The Federal High Court, Abuja, has adjourned the alleged pension fraud trial involving former Head of Service of the Federation, Stephen Oronsaye until Oct. 5.
At the resumed hearing in the case on Thursday, Oronsaye was cross-examined by the prosecution counsel, Mr Oluwaleke Atolagbe.
The former Head of Service reiterated that he was both Principal Secretary and Permanent Secretary, State House and that he was appointed head of service in 2009.
When asked why he remained a signatory to an account he handled even while he longer worked at the state house, Oronsaye told the court that the then president asked him to continue managing the account.
The judge, Justice Inyang Ekwo thereafter adjourned the matter until Oct. 5, Oct. 6 and Oct. 7 and ordered parties to obtain records of the proceedings in the case so far.
Oronsaye and his co-defendants are standing trial on charges of money laundering involving N2 billion.
The Economic and Financial Crimes Commission (EFCC) had alleged in the charges that the defendants siphoned the money through a biometric enrolment contract purportedly for the reform of the civil service pension system.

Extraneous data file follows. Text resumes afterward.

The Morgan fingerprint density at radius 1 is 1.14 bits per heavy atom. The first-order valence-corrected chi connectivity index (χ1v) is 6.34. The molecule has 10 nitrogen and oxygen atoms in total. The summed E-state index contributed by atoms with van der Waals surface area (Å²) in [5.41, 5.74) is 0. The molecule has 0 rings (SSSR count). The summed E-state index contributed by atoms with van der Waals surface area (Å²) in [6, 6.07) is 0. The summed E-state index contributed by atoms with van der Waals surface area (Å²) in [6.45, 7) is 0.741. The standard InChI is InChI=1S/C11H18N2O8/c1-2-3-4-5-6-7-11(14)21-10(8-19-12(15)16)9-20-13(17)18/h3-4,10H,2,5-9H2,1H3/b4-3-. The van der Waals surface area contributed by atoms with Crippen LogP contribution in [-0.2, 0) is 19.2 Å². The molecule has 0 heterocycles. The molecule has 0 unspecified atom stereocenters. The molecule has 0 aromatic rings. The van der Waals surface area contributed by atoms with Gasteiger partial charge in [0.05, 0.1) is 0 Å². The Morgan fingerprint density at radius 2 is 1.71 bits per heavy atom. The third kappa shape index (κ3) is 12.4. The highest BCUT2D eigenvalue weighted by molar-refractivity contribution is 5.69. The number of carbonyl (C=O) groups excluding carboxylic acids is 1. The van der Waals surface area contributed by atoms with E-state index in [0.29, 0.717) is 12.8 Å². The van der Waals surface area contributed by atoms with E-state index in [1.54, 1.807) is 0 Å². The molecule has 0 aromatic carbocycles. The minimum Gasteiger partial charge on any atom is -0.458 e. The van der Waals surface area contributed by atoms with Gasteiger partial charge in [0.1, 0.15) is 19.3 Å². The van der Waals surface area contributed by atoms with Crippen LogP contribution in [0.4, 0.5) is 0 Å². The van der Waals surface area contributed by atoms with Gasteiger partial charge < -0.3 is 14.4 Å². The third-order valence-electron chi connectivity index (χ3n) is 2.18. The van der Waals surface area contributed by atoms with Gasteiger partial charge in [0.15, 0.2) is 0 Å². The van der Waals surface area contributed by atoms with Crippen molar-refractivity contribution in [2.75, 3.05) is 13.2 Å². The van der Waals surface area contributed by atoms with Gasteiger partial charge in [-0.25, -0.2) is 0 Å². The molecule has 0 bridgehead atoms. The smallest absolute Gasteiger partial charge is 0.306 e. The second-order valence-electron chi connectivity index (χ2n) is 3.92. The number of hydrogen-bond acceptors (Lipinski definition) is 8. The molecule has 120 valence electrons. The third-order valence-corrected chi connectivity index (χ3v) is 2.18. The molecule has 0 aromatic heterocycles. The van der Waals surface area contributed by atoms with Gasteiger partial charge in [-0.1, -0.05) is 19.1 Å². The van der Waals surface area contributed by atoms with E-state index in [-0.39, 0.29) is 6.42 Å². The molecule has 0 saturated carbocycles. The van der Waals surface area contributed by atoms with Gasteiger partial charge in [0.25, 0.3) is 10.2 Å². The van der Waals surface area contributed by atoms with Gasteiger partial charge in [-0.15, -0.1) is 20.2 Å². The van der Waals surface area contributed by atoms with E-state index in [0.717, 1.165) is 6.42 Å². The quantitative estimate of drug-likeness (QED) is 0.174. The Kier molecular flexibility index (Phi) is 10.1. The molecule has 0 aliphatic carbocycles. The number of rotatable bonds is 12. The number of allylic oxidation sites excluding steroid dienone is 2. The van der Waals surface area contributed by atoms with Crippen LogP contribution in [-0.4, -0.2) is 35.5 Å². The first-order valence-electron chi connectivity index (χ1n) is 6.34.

The former head of service is standing trial along with Osarenkhoe Afe, the Managing Director, Fredrick Hamilton Global Services Limited.
The anti-graft agency closed its case with the testimony of its 21st prosecution witness, Mr Umar Tilde having tendered numerous documents to support its allegations against the defendants.
One of such documents tendered was a judgment that convicted and jailed Abdulrasheed Maina, a former chairperson of the defunct Pension Reform Task Team (PRTT).
Tilde, a Compliance Officer with Zenith Bank Plc, however, told the court that Oronsaye was at no time a signatory to the federal pension accounts.
He could also not ascertain whether Oronsaye ever made an endorsement for withdrawal from the pension accounts.
The witness said it was Shuiab Sani Teidi, Eunice Chide, Mohammed Kaltung Ahmed, Hassan Mohammed and Attah Danladi that were signatories to the pension accounts.
The prosecution closed its case after Tilde’s testimony and Oronsaye was called to open his case.
Oronsaye, on opening his defense, accused the anti-graft agency of deliberately witch-hunting him following a presentation he made before the National Assembly while he was still in office.
He told the court that he ran into trouble after he defended an Executive Bill on the EFCC at a point when the commission itself mounted strong opposition against the said bill.
According to him, shortly after he returned to his office at the end of his presentation at the national assembly, the anti-graft agency, summoned him to its office.
He told the court that the EFCC alleged that he was being investigated following a petition against him but that the commission had yet to show him a copy of the petition. (NAN)